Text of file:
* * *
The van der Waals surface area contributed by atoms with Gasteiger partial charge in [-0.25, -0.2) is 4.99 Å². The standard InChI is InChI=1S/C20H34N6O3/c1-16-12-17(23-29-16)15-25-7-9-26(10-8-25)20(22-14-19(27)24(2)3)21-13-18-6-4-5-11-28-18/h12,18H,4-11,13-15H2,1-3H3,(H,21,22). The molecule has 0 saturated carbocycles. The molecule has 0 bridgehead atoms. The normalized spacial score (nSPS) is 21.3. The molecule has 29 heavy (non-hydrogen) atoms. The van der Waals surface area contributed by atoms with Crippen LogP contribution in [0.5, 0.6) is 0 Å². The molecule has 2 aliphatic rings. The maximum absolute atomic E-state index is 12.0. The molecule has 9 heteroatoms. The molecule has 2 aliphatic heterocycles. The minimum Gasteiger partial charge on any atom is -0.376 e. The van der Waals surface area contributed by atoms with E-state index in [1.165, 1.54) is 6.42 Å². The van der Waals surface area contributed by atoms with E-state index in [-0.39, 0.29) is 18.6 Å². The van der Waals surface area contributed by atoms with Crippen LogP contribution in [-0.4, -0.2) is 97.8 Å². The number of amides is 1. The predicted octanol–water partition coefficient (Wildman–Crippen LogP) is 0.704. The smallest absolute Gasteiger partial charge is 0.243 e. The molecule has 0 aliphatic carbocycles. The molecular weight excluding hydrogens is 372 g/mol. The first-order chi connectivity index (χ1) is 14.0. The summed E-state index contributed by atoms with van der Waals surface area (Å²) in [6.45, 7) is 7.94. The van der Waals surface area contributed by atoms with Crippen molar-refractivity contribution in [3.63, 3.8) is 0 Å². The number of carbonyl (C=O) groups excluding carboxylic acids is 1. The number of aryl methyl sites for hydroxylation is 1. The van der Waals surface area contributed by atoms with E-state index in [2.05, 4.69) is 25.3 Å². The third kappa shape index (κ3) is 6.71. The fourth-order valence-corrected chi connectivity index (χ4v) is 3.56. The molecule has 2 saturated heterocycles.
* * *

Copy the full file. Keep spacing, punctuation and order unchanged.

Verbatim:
The van der Waals surface area contributed by atoms with Gasteiger partial charge in [-0.25, -0.2) is 4.99 Å². The standard InChI is InChI=1S/C20H34N6O3/c1-16-12-17(23-29-16)15-25-7-9-26(10-8-25)20(22-14-19(27)24(2)3)21-13-18-6-4-5-11-28-18/h12,18H,4-11,13-15H2,1-3H3,(H,21,22). The molecule has 0 saturated carbocycles. The molecule has 0 bridgehead atoms. The normalized spacial score (nSPS) is 21.3. The molecule has 29 heavy (non-hydrogen) atoms. The van der Waals surface area contributed by atoms with Crippen LogP contribution in [0.5, 0.6) is 0 Å². The molecule has 2 aliphatic rings. The maximum absolute atomic E-state index is 12.0. The molecule has 9 heteroatoms. The molecule has 2 aliphatic heterocycles. The minimum Gasteiger partial charge on any atom is -0.376 e. The van der Waals surface area contributed by atoms with E-state index in [1.165, 1.54) is 6.42 Å². The van der Waals surface area contributed by atoms with E-state index in [-0.39, 0.29) is 18.6 Å². The van der Waals surface area contributed by atoms with Crippen LogP contribution in [-0.4, -0.2) is 97.8 Å². The number of amides is 1. The predicted octanol–water partition coefficient (Wildman–Crippen LogP) is 0.704. The smallest absolute Gasteiger partial charge is 0.243 e. The molecule has 0 aliphatic carbocycles. The molecular weight excluding hydrogens is 372 g/mol. The first-order chi connectivity index (χ1) is 14.0. The summed E-state index contributed by atoms with van der Waals surface area (Å²) in [6.45, 7) is 7.94. The van der Waals surface area contributed by atoms with Crippen molar-refractivity contribution in [3.63, 3.8) is 0 Å². The number of carbonyl (C=O) groups excluding carboxylic acids is 1. The number of aryl methyl sites for hydroxylation is 1. The van der Waals surface area contributed by atoms with E-state index in [2.05, 4.69) is 25.3 Å². The third kappa shape index (κ3) is 6.71. The fourth-order valence-corrected chi connectivity index (χ4v) is 3.56. The molecule has 2 saturated heterocycles.